Here’s why you shouldn’t buy a stock ever again
“Stock picking is notoriously difficult, with almost no investors able to develop portfolios that can outperform the market over the long term, but few may realize just how hard it is to find a winner.
While the overall stock market tends to rise over the long term, posting better gains than both bonds and cash, albeit with greater volatility, the bulk of this move is driven by a few names that do very well, essentially lifting the overall market. The average stock, when taken individually, not only underperforms when compared to the overall market, but also may even lose out to Treasurys.
That assessment comes care of Alpha Architect, an investment firm that looked at research by Hendrik Bessembinder, a professor at Arizona State University. According to the data, which spanned the time period between 1926 and 2015, only 47.7% of all monthly stock returns were larger than the one-month Treasury rate. A mere 42.1% of stocks beat the return of T-bills.
The results are just as bad when compared to the broader stock market. According to Alpha’s own research, which looked at the period between 2007 and 2014, around 54% of individual stocks underperformed the benchmark index. Only one in 10 stocks posted a return that is twice as strong as the overall market.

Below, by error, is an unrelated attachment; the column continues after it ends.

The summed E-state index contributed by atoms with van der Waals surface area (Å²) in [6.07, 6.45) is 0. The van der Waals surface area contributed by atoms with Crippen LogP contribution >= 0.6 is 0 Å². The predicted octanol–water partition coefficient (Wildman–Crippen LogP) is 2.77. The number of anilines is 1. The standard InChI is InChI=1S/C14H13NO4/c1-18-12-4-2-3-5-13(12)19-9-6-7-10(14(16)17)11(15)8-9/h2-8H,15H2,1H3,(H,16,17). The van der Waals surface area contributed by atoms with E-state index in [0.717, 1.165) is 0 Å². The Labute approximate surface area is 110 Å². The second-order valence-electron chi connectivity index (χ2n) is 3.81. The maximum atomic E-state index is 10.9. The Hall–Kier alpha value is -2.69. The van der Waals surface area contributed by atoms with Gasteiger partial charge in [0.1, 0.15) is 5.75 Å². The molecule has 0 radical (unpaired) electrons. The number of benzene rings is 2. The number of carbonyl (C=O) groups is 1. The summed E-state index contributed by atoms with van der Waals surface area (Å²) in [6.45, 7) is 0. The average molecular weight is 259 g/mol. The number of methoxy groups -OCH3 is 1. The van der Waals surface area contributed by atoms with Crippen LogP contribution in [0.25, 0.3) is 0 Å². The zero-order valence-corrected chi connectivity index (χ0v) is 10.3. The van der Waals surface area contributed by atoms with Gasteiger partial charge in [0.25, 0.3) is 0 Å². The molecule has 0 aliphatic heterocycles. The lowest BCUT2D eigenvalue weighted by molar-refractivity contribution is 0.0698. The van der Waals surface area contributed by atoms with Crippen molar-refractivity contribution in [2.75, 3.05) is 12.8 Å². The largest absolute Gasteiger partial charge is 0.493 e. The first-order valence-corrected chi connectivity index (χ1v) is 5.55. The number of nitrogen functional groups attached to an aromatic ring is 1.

Alpha also looked at the time period between 1983 and 2006, which was an even tougher market for stock pickers. Only 37% of individual stocks outperformed the benchmark over that period. …
According to data from Charles Schwab, investors have a 40.1% chance of losing money if they hold five stocks. That risk drops to 25.5% if they own 20 stocks, and to 12.9% if they own 40.
Obviously investors don’t pick their stocks at random, research can improve a trader’s odds, and just because a stock underperforms the market doesn’t mean it will lose money. But growing awareness of the difficulty of stock picking has increasingly pushed investors to passive investing, where they basically hold the overall index. Data have repeatedly shown that investing in the broader market not only produces better gains than an actively managed portfolio—where the holdings are instead selected by an individual or team—but also such funds cost less in terms of fees.”